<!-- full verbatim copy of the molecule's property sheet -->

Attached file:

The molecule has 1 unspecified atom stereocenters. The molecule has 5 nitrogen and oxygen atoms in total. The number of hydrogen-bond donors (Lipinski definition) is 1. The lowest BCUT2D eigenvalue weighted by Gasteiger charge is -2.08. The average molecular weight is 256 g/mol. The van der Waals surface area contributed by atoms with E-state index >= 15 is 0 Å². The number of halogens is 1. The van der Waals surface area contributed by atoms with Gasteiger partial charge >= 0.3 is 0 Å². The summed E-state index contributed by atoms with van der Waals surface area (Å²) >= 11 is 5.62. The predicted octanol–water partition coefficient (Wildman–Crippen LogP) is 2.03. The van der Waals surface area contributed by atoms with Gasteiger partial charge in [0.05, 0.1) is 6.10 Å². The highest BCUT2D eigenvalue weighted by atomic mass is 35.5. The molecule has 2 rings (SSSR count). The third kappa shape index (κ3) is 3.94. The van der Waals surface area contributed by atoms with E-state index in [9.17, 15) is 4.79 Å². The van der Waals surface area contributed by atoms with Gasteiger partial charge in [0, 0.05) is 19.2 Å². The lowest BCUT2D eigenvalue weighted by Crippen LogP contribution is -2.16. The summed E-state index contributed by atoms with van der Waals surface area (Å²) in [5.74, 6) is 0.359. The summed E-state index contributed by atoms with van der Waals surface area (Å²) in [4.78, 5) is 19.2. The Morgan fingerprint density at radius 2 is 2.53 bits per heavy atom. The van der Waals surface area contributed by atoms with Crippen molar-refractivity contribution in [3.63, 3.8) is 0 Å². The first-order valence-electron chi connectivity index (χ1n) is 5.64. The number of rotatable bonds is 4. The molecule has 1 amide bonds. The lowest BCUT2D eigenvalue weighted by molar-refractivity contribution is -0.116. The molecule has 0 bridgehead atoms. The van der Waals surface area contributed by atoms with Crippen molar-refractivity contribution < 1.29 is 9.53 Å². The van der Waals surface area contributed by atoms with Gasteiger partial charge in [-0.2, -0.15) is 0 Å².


The molecule has 1 unspecified atom stereocenters. The molecule has 5 nitrogen and oxygen atoms in total. The number of hydrogen-bond donors (Lipinski definition) is 1. The lowest BCUT2D eigenvalue weighted by Gasteiger charge is -2.08. The average molecular weight is 256 g/mol. The van der Waals surface area contributed by atoms with E-state index >= 15 is 0 Å². The number of halogens is 1. The van der Waals surface area contributed by atoms with Gasteiger partial charge >= 0.3 is 0 Å². The summed E-state index contributed by atoms with van der Waals surface area (Å²) >= 11 is 5.62. The predicted octanol–water partition coefficient (Wildman–Crippen LogP) is 2.03. The van der Waals surface area contributed by atoms with Gasteiger partial charge in [0.05, 0.1) is 6.10 Å². The highest BCUT2D eigenvalue weighted by atomic mass is 35.5. The molecule has 2 rings (SSSR count). The third kappa shape index (κ3) is 3.94. The van der Waals surface area contributed by atoms with E-state index in [9.17, 15) is 4.79 Å². The van der Waals surface area contributed by atoms with Gasteiger partial charge in [0, 0.05) is 19.2 Å². The lowest BCUT2D eigenvalue weighted by Crippen LogP contribution is -2.16. The summed E-state index contributed by atoms with van der Waals surface area (Å²) in [5.74, 6) is 0.359. The summed E-state index contributed by atoms with van der Waals surface area (Å²) in [4.78, 5) is 19.2. The Morgan fingerprint density at radius 2 is 2.53 bits per heavy atom. The van der Waals surface area contributed by atoms with Crippen molar-refractivity contribution in [3.63, 3.8) is 0 Å². The first-order valence-electron chi connectivity index (χ1n) is 5.64. The number of rotatable bonds is 4. The molecule has 1 amide bonds. The lowest BCUT2D eigenvalue weighted by molar-refractivity contribution is -0.116. The molecule has 0 bridgehead atoms. The van der Waals surface area contributed by atoms with Crippen molar-refractivity contribution < 1.29 is 9.53 Å². The van der Waals surface area contributed by atoms with Gasteiger partial charge in [-0.2, -0.15) is 0 Å².